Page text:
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The Color Purple - Northampton Review

Theatre at its best will take you on a journey that makes you think, makes you feel and connects you. It stays with you and lasts in your mind long after the performance is over.  This dazzling production of The Color Purple delivers that on every level as it goes on its first-ever UK tour.

The cast of The Color Purple. Photo by Manuel Harlan.
Director Tinuke Craig's mesmerising production returns to the stage after runs at Curve and Birmingham Hippodrome in 2019 (both theatres co-produce the tour) and a streamed concert staging in 2022. Alice Walker's seminal novel is given a life-affirming staging that Craig and the team master this staging with so much heart and skill.

The coming-of-age story follows sisters Celie and Nettie in early 20th century America. Once the pair are separated we centre on Celie and the battles she must overcome. She faces racism, domestic abuse, poverty, sexism, separation from her children and her own feelings of love. It's rightly at times quite a tough watch at times but ultimately the journey is of a young woman finding her self-worth and self-resilience. 

Me'sha Bryan takes on Celie and puts her whole heart into the performance. She is sensational to watch as she conveys all the emotions of the character. She hooks you right in and you feel everything that she feels. Her smile is a beacon of light that you tie your heart to especially in the latter sequences of the piece. Bryan's stunning vocals further carry those emotions, her vocals fit perfectly into every number and feeling. The power she brings to the big solo number 'I'm Here' leaves you wowed. Bryan is simply outstanding.

Early in the piece Celie sacrifices herself to a relationship with Mister (Albert) to spare her sister so she can go and become a teacher. It's Mister who abuses Celie both mentally and physically including hiding letters from Nettie that brings Celie to believe she's dead. Ako Mitchell takes on the role with real command and stage presence. He looms as this quite horrible figure that eventually unravels and heads towards some form of redemption, it's those scenes where Mitchell is at his best, he becomes a completely different figure and whilst you may not truly feel he deserves that redemption there is a real emotional connection with those scenes.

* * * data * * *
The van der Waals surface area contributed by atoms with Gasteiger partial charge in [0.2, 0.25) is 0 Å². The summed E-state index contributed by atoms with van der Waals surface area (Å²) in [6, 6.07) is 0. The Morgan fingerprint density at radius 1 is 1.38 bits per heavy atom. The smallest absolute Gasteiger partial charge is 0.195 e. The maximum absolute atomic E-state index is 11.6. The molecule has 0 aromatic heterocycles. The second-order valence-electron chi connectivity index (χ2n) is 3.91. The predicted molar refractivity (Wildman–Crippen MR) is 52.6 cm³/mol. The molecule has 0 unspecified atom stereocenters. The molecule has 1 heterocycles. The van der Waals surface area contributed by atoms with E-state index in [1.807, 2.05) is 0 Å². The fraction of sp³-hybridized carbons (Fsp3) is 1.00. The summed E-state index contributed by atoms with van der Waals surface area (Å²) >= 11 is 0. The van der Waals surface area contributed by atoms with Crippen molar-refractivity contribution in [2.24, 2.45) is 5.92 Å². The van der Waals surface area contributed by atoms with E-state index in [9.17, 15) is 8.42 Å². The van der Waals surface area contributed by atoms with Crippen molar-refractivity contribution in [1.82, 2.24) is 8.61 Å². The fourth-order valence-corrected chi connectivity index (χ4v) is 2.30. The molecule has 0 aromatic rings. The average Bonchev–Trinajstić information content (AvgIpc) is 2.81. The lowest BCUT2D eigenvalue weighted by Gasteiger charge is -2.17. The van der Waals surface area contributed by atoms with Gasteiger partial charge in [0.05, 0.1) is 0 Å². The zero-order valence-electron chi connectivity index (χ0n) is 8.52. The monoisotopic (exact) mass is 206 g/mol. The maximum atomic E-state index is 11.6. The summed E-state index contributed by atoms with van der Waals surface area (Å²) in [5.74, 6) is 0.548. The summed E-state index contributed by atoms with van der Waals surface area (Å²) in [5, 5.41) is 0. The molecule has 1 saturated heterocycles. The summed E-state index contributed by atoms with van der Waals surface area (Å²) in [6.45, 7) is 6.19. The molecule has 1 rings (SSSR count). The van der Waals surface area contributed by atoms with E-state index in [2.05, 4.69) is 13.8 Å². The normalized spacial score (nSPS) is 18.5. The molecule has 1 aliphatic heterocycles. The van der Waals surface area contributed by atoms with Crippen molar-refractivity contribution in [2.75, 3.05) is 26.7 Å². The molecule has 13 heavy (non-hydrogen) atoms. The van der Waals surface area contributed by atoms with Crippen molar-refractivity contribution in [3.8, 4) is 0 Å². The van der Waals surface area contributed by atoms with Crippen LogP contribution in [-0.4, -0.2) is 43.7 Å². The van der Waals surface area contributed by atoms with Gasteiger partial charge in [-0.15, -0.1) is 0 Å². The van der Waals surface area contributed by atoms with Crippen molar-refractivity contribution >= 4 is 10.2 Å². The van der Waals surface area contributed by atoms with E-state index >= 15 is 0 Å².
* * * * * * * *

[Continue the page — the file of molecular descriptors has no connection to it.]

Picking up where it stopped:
(L-R) Ako Mitchell (Mister), Jimand Allotey (Squeak), Bree Smith (Shug Avery), Anelisa Lamola (Sofia), Me'sha Bryan (Celie) and Neil Patterson (Ol' Mister). Photo by Manuel Harlan
Nettie is played with real warmth by Aaliyah ZhanéZhané is a warm presence who you long for that reunion and connection back with Celie and once that (SPOILER ALERT) reunion happens the emotions poor out. The tears flow on stage and in the audience. It's a beautiful moment that stays with you. 

Bree Smith delights as Shug Avery the club singer who has connections to both Celie and Mister. Smith carries the role with strength creating a beautiful relationship with Bryan's Celie. The blurred lines of friendship or something more are portrayed really well and with real feeling on both sides, Smith tremendously nails the character. Anelisa Lamola gives a masterclass in performance as Sofia. Lamola carries strength, heart, feel and often no bullshit attitude. After Sofia is beaten she becomes a slightly broken figure and it's portrayed so well. Ahmed Hamad impresses as Harpo, with warmth and a good heart.

The trio of Esme Laudat, Rosemary Annabella Nkrumah and Karen Mavundukure as Jarene, Darlene and Doris delight as a vocal church-going trio who bring some light to the piece breaking up scenes with firecracker vocals. 

It's undoubtedly one of the strongest casts across the board, every member of the company is top-tier talent and the vocals are heavenly. As the piece builds to the concluding reprise of the titular song the voices blend beautifully and the piece soars to its conclusion. The voices are full of power and get you directly in your heart. Voices that are you can just be taken in by and uplift you.

Musically the piece is full of gospel-enthused numbers as Brenda Russell, Allee Willis and Stephen Bray's score is brought to life by the spellbinding company and 7 fantastic musicians with Ian Oakley as musical director and Alex Parker providing musical supervision.

Alex Lowde's set design incorporates the feeling of home and centres on Celie, who is rarely off stage. The wooden walls open up to bring the pieces of scenery on and also combine with video and lighting designed by Joshua Pharo to set the scenes superbly. It's often quite minimalistic but this allows for the emotions of the characters to fill the space. Tom Marshall's sound allows for clarity in the voices, in the music and in the general soundscape for the production.

The Color Purple will take you on an emotional journey and it doesn't shy away from the darker elements of abuse or trauma but its message of hope and love gives you the payoff at the end. It's expertly brought to the stage by a fantastic creative team and crew and a phenomenal company. Powerful. Everything brilliant about live theatre. It's good for the soul.

Rating: ⭐⭐⭐⭐⭐

The Color Purple plays at Royal and Derngate until Saturday 8th October. Tickets are available from The tour then visits The Lowry in Salford (11th - 15th Oct), Wales Millennium Centre in Cardiff (18th - 22nd Oct), Mayflower Theatre in Southampton (25th - 29th Oct) and Theatre Royal Norwich (1st - 5th November). Do not miss it.

(L-R) Monifa James (Ensemble), McCallum Connell (Ensemble), Alex Okoampa (Ensemble), Neil Patterson (Ol' Mister), Bree Smith (Shug Avery) and Me'sha Bryan (Celie). Photo by Manuel Harlan

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